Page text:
Manhattan Office Vacancy Rate Falls For 2nd Consecutive Month
12 Jan, 2010, New York
NEW YORK, Jan. 12, 2010 - Cushman & Wakefield today released year-end statistics for the Manhattan commercial real estate market that show the office vacancy rate declined to 11.1 percent at the end of December, the second consecutive monthly decline and an important sign of stability.
A substantial increase in leasing activity in the second half of 2009 helped offset space added to the market, keeping the vacancy rate unchanged from the end of the third quarter.
Leasing activity for all of 2009 totaled 16.3 million square feet, a decline of 15 percent from the prior year and the lowest annual total of the decade. However, leasing activity in the second half of 2009 totaled 9.9 million square feet, an increase of 56 percent from activity in the first half of the year.
During the fourth quarter of 2009, there were 10 leasing transactions completed that were greater than 100,000 square feet, compared to five transactions above that size in the fourth quarter of 2008.
In addition to stronger leasing activity, 2009 experienced a surge in lease renewals, which accounted for 28 of the 50 largest leases. The sublease vacancy rate, which peaked at 3.0 percent in July 2009, declined to 2.7 percent from 2.8 percent at the end of November. The decline was the first quarterly drop in the sublease vacancy rate since reaching a six year low of 0.9 percent in December 2007.
Joseph R. Harbert, Cushman & Wakefield?s chief operating officer for the New York Metro Region, said, "The fourth quarter activity in the Manhattan office market clearly indicates an improving environment relative to the first half of 2009 and suggests the market has started to stabilize."
Mr. Harbert said that many of the largest firms in Manhattan have acted early to renew leases and take advantage of favorable rental rates, and that the activity would likely continue into the first half of 2010.
At year end, overall average asking rents in Manhattan fell to $55.52 from $57.08 at the end of the third quarter. Average asking rents have fallen to their lowest point since the first quarter of 2007, when they averaged $53.43 per square foot, and are down 24 percent from their peak of $72.97 in the third quarter of 2008.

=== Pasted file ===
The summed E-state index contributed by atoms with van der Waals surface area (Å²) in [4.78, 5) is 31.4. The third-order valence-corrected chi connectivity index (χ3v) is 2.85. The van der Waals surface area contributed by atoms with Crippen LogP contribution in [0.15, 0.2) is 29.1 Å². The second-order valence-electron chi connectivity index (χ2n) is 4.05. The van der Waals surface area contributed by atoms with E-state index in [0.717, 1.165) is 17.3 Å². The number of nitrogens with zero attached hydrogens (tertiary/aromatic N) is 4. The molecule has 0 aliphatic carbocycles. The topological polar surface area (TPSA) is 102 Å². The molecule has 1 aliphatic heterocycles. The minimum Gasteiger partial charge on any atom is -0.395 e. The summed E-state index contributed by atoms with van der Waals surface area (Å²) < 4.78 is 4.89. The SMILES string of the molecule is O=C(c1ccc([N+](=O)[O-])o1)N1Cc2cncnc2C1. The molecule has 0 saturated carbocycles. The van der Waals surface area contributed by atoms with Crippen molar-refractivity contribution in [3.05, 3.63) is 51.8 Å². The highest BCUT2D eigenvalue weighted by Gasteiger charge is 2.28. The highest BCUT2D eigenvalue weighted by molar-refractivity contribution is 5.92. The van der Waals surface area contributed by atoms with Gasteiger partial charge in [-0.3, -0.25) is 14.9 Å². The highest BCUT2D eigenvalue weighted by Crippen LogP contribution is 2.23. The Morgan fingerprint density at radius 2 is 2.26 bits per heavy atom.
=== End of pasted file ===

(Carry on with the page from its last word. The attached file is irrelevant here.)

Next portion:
The majority of new leasing activity occurred in Midtown Manhattan, where the office vacancy rate dropped to 12.0 percent from 12.2 percent at the end of November.
Downtown Manhattan's vacancy rate declined to 9.6 percent from 10.1 percent in November, driven by new leasing activity in the month of December totaling more than 567,000 square feet, or about 17 percent of the entire year's activity Downtown.
The Midtown South vacancy rate experienced a slight increase to 10.0 percent from 9.9
percent at the end of November.
For the year, financial services firms were by far the most active industry in Manhattan, accounting for 25 percent of all leasing activity, followed by legal services, which accounted for 11 percent and communications firms, which accounted for approximately 6 percent. However, of the 10 largest leases in 2009, five were completed by law firms.
The Manhattan property sales market finished 2009 with $3.5 billion in transaction volume, an 82 percent decline from $19.6 billion in 2008 and a 93 percent decline from $47.7 billion in 2007.
In 2009, capital markets activity was limited by three factors. Early in the year, more investors were reluctant to invest with the concern that values would decline further, and financing has been extremely difficult to obtain. However, the prevailing obstacle to investment activity in 2009 was the dearth of owners and lenders willing to recognize losses and sell assets.